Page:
Providing economic support for Kyiv amid Russia's all-out war is as vital as providing security assistance, U.S. Special Representative for Economic Recovery in Ukraine Penny Pritzker said in an editorial for The Hill published Jan. 21.
Pritzker made the case for a strong investment in Ukraine as U.S. legislators continue to disagree on a supplemental funding bill for $61 billion in military and humanitarian aid. Republicans in the U.S. Senate blocked the initiative in December, demanding concessions on border and immigration policy.
Pritzker said that supporting Ukraine comes with "global stakes" and that the argument for military aid "couldn’t be stronger."
"The case for American economic support has been just as important as that for security assistance," she said.
"Economic resilience is a core tenet of Ukraine’s war effort. Ukraine’s security and economy form a double helix — indelibly intertwined in the country’s effort to beat Putin."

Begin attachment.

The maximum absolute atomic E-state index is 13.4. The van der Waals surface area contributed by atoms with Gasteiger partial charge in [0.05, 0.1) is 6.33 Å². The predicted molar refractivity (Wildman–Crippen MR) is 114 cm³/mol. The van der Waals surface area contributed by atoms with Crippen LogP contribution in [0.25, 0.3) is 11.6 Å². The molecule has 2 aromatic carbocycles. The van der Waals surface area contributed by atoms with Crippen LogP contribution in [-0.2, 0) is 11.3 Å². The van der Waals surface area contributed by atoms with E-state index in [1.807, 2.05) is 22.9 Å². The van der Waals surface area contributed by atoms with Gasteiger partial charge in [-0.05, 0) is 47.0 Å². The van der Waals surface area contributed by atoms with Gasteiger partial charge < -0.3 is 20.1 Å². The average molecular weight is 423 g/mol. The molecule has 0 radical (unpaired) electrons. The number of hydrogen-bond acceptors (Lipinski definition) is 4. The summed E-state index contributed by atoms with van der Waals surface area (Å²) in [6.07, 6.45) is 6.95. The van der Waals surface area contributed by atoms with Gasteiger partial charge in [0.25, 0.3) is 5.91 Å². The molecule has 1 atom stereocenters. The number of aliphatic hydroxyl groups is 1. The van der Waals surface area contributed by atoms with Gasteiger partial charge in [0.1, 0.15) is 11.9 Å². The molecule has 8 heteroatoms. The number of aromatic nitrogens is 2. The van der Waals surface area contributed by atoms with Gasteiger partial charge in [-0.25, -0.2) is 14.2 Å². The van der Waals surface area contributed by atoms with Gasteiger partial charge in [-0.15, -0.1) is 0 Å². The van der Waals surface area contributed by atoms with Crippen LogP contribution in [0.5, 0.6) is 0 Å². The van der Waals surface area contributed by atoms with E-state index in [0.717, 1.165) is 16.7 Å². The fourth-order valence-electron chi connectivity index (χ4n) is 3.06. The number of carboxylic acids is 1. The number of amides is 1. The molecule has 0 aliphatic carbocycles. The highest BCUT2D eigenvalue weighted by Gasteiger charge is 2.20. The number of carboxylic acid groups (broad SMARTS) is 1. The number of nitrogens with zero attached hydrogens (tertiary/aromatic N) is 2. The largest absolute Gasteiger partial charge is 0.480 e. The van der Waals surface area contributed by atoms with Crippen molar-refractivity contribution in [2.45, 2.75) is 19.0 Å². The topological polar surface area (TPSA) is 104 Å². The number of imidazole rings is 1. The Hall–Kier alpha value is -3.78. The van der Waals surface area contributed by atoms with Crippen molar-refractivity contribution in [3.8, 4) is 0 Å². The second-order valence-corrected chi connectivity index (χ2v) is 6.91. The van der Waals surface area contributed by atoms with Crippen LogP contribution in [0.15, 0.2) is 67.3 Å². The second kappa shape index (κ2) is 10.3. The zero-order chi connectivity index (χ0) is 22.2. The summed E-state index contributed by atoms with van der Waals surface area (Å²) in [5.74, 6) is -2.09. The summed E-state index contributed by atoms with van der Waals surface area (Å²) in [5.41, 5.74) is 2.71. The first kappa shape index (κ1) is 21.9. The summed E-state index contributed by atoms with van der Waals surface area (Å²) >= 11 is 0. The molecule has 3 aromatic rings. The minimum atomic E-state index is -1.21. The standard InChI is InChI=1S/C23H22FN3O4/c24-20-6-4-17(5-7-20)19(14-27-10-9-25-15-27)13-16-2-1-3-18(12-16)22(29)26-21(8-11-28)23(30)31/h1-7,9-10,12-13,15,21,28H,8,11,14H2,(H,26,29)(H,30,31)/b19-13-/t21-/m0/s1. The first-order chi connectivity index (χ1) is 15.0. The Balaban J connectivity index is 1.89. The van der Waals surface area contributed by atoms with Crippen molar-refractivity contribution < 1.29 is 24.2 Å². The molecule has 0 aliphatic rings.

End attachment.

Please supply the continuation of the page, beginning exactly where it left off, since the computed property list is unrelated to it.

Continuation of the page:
Pritzker said that U.S. economic support directly funded Ukrainian defense, as tax dollars in Ukraine flow to the military and first responders. She also identified U.S. aid as a "force multiplier."
"Our support for Ukraine’s International Monetary Fund program generates additional support from donors around the world. ... Jeopardizing this could be catastrophic for Ukraine’s ability to defeat Russia," Pritzker said.
Pritzker directed her appeal to an American audience who might be more concerned about the domestic benefits of continuing to support Ukraine, emphasizing the role of military aid in creating jobs at home and improving U.S. defense tech.
She also said that U.S. assistance came with safeguards and accountability mechanisms "to ensure that every hard-earned American taxpayer dollar goes where it is supposed to go."
"U.S. support is an investment, not charity," Pritzker said.
U.S. President Joe Biden announced the new position of U.S. Special Representative for Ukraine's Economic Recovery on Sept. 14 and appointed Pritzker to the role.
Pritzker visited Kyiv on Jan. 12 to meet with Prime Minister Denys Shmyhal and other top Ukrainian officials.
"The key theme is the strengthening of the Ukrainian economy, the short-term recovery, and long-term development," Shmyhal said regarding the meeting.